It's gonna get sappy up in here.
“Look at these,” my niece says, gesturing to a faint smattering of freckles across her nose. “I’m not cute anymore.”
In this particular four-year-old’s lexicon, “not cute” is the most damning insult imaginable. This is a girl who shoots plastic arrows while dressed as Princess Tiana or Belle, who declares the multicolored manicures she gives me “precious” as the polish drips onto my fingers, and who refused to wear a new pair of pyjamas because they were “not cute, not beautiful, and not lovely.”
“Not cute” is not good.
But they are cute. The kind of cute that conjures up images of Strawberry Shortcake and ridiculous phrases like “angel kisses.” But she can’t see that, and I can’t blame her. I was exactly the same.
My childhood can be divided into two epochs: Before Freckles and After Freckles. Before, I was a toddler with white hair, unblemished skin, and a tiny little ponytail tied with a ribbon. After, I was an awkward, gangly child with arms and a face that were sprayed with freckles like buckshot. I still had my blonde hair, but when I looked in the mirror, I saw Harriet from Small Wonder. I longed to be a grown-up so I could cover those dots up with foundation.
My self-loathing hits its peak in the third grade. Mrs. Williamson announced that we would be reading Judy Blume’s Freckle Juice, and I perked up. From the title, I assumed this was a how-to guide for removing freckles with a clever potion.
When it turned out to be about a boy who was deluded enough to actually want freckles -- which he drew on with a marker -- I didn’t take a reflective moment, consider my unique physical features, and sing a ditty about accepting myself for who I was. I threw down the book in disgust and considered writing an angry letter to Blume for her bait-and-switch.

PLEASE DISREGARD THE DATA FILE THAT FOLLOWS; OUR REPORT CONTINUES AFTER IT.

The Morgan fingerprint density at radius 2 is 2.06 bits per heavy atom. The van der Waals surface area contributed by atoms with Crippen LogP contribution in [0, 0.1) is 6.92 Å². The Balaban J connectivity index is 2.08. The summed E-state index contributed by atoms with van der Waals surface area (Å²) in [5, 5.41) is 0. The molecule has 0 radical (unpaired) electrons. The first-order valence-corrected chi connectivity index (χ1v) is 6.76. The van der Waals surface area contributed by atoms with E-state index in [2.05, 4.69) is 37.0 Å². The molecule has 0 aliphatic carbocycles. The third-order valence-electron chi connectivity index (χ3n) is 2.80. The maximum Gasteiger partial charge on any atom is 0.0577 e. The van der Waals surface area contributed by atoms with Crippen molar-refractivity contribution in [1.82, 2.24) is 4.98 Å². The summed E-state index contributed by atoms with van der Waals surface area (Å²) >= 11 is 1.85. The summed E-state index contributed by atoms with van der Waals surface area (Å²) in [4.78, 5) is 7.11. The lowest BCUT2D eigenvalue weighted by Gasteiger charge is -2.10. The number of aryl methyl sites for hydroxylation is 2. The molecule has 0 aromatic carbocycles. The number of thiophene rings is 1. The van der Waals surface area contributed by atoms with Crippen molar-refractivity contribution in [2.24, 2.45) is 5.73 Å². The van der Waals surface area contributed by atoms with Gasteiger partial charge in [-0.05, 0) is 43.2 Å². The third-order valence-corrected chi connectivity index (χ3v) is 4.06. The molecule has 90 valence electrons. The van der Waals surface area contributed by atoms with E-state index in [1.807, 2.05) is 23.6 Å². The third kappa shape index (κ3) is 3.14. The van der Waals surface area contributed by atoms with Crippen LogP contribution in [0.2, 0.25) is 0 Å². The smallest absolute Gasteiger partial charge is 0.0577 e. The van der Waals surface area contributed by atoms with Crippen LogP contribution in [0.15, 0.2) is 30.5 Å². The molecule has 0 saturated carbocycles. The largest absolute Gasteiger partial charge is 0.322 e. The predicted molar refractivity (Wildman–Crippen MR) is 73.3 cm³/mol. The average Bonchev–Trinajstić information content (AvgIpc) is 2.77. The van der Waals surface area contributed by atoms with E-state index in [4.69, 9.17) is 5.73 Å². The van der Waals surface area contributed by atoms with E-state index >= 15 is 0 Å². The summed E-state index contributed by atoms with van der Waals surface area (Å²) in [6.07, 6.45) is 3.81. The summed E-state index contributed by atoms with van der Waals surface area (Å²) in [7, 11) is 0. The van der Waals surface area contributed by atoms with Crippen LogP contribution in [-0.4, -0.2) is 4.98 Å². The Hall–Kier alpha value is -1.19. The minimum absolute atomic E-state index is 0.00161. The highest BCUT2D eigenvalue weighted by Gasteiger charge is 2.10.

My freckles wouldn’t come off with a wet washcloth, though God knows I’d certainly scrubbed half of my face raw. Where was the book for me and my fellow Cheeto faces?
There was no book. I went through adolescence and my teens scowling at my freckles, bemoaning the way they interfered with my ability to do my makeup like Niki Taylor or have a flawless tan. All those years were wasted being fixated on what I couldn’t get rid of.
I never had any “Eureka!” moment on my path to self-acceptance. I just grew up.
My freckles have mostly faded over time, which I suppose makes them less of an issue. But, when they resurface in full force during the summer, I actually -- dare I say it? -- like them. They almost give the impression that I have a tan when I don’t. They make me feel healthy and alive, flourishing in spots touched by the sun. I’ve long since learned that trying to cover them with foundation is a fool’s errand, and that’s okay.
Whereas once freckles might as well have been boils on my face, for all I thought of them, today they’re a reminder of the little girl, however dissatisfied, I used to be. I’m not sure if I’ll be able to pass that enlightenment onto my niece, but I’ll die trying. Because if her freckles are cute, I suppose mine must be, too.